Start the slow clap for Apple: it finally has its patent for a rectangle with rounded edges.
The United States Patent and Trademark Office (USPTO) awarded patent D670,286, a design patent pertaining to the iPad's "ornamental" design, on Tuesday.
By all appearances, the patent essentially covers a "Portable display device" that's a rounded rectangle, ostensibly covering Apple's claims to innovating such a design.
Although Apple is probably very pleased with finally getting a government body to back its claim, whether the patent is worth the paper it's printed on is another question.
Copy cat attack
Apple has a number of enemies, though the one with hackles up highest is a certain South Korean juggernaut.
When the legal tussle between Apple and Samsung started heating up earlier this year, Apple successfully argued that the Galaxy Tab 10.1 should be banned in the U.S. as it infringed on Apple's D504,889 design patent.
That patent looks to cover an early iPad prototype, and U.S. District judge Lucy Koh, who presided over a four-week trial between the two, imposed a sales injunction on the Tab 10.1 based on probable '889 infringement.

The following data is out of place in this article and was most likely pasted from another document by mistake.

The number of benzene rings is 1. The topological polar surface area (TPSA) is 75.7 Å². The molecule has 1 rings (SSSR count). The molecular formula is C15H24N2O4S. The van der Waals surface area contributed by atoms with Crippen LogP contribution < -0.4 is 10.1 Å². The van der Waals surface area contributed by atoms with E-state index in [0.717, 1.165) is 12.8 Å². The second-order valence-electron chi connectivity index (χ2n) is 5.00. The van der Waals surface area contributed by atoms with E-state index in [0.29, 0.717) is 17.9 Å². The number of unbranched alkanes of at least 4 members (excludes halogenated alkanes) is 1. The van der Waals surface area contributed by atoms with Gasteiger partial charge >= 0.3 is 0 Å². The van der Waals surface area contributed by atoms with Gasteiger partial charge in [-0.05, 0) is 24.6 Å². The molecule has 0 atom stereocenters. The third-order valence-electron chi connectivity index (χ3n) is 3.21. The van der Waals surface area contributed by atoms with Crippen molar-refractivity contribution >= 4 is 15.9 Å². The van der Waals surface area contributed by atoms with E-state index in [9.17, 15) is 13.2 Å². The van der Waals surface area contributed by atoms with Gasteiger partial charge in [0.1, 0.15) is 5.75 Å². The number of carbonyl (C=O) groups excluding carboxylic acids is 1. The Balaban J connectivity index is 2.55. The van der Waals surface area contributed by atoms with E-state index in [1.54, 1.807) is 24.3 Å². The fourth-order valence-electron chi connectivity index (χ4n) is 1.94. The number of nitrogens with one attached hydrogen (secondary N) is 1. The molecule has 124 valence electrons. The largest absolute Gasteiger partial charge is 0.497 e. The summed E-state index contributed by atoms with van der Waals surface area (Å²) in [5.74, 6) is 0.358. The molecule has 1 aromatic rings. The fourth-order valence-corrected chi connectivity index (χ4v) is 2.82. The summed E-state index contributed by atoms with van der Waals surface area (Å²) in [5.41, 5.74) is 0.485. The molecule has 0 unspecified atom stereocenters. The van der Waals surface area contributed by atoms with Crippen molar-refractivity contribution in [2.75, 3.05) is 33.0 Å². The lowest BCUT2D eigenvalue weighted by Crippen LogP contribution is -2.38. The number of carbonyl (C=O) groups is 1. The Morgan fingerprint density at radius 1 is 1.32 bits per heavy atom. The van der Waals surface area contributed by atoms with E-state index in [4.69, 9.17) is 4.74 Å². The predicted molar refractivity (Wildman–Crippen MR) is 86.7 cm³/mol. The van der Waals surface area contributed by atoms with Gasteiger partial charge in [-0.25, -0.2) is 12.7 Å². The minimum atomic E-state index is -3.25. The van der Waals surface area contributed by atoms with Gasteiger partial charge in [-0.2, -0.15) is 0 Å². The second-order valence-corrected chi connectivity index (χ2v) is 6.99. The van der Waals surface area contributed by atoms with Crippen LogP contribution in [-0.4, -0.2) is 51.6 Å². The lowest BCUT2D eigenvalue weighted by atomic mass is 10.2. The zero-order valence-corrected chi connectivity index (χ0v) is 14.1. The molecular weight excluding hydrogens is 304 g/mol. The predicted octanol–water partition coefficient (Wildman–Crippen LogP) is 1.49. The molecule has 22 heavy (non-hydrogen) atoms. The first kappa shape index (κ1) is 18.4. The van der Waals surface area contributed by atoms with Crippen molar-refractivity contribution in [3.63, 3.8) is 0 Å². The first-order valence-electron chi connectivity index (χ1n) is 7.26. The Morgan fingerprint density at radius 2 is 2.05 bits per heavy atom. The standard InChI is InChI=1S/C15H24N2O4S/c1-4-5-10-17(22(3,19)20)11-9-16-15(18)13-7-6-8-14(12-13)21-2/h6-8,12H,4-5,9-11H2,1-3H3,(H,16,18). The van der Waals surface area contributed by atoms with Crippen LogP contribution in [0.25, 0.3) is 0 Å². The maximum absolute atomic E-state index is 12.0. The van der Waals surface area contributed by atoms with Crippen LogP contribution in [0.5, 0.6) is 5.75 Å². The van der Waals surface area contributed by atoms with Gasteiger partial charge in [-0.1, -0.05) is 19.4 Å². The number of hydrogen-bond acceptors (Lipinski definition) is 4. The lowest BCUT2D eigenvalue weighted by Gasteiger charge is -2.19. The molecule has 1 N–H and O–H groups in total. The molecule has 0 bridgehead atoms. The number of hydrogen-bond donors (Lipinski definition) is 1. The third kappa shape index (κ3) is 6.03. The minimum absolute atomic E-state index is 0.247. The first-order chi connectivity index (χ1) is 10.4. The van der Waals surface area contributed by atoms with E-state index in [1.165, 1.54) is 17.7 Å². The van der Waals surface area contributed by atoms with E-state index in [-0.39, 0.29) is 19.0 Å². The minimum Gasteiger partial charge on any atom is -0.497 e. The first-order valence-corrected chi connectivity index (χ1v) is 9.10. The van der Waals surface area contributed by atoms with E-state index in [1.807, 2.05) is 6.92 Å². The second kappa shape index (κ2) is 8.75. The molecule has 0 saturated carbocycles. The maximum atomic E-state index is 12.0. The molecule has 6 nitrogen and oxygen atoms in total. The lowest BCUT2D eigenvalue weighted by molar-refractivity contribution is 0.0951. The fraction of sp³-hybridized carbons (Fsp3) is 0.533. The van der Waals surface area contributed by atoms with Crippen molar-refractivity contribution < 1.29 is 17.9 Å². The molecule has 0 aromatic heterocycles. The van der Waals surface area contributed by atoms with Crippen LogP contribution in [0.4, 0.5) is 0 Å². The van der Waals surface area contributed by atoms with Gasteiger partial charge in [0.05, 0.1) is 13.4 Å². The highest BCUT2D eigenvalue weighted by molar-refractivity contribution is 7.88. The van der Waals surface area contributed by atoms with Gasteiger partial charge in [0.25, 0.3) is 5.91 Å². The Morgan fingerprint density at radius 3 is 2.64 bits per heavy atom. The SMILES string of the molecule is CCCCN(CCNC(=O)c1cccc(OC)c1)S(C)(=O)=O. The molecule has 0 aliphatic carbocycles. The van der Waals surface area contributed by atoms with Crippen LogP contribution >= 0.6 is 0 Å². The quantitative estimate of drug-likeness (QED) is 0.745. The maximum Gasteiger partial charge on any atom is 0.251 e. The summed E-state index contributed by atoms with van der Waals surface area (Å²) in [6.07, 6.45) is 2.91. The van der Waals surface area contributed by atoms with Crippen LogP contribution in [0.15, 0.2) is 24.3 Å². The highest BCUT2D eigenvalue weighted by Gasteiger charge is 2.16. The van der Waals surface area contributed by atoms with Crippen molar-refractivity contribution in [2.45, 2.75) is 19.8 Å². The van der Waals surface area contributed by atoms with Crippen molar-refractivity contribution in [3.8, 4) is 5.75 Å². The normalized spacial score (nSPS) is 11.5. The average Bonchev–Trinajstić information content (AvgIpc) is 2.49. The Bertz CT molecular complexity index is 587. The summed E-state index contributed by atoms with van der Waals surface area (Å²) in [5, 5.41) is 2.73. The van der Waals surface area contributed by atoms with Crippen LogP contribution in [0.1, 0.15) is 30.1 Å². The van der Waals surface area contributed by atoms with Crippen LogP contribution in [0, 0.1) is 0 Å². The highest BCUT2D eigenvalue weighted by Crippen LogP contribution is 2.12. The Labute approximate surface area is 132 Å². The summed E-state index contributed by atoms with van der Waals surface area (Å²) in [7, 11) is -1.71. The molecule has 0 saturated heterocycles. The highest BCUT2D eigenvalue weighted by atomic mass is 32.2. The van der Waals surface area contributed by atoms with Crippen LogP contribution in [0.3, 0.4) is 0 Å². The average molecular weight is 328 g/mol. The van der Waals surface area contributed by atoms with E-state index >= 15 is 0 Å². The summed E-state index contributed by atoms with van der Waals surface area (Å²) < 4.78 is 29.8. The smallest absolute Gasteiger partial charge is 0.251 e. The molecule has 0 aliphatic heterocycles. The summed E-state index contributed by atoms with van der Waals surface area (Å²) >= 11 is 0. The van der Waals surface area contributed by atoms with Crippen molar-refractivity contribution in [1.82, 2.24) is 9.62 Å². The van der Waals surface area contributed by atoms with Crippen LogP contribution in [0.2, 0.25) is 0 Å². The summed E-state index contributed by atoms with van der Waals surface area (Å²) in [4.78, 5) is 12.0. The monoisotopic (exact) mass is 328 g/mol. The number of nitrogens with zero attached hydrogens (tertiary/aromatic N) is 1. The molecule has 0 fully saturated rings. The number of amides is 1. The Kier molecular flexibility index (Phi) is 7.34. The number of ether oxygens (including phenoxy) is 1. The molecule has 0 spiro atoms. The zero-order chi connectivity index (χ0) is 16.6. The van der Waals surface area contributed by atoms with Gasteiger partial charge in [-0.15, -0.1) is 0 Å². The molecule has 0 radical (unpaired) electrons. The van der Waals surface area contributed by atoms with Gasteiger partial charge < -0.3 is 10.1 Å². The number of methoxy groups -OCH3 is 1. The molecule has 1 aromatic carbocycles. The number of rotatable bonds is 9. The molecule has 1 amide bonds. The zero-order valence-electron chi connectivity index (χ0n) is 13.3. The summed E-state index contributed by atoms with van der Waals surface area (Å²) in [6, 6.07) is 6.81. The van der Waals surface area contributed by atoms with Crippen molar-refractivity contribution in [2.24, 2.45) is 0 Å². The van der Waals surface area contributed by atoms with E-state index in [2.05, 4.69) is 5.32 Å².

Then, in August, a jury ruled that the Tab 10.1 didn't infringe on that particular patent, though its members did find Samsung smartphones and tablets infringed on others.
At the time, Samsung remarked that it was "unfortunate that patent law can be manipulated to give one company a monopoly over rectangles with rounded corners."
The Tab 10.1 ban was lifted post-trial, while meanwhile Apple worked to secure the '286 patent.
Could it work?
The '286 patent as filed shows a number of parts, such as speakers, belonging to the original iPad.
However, Apple noted that the only image within the patent Apple claims '286 covers is the sketch of a flat, front-facing, rounded-rectangular device.
The sticking point for Apple is that the new patent seems to be the patent that folks wrongly asserted the '889 to be, one that failed to ban another device.
"This design patent gives Apple no new advantage because no one is out there trying to market an iPad lookalike," Lea Shaver, an associate professor at Indiana University's McKinney School of Law, reportedly told Wired.
While '286 includes numerous examples of prior art, such as early HP tablet PCs and a Knight Ridder tablet concept, including many that Samsung cited as prior art references to the '889 patent, it still qualified for a USPTO design patent.
What can be said is now that Apple has apparently patented the concept of a rectangle with rounded edges, it's going to flaunt it.
Via Ars Technica
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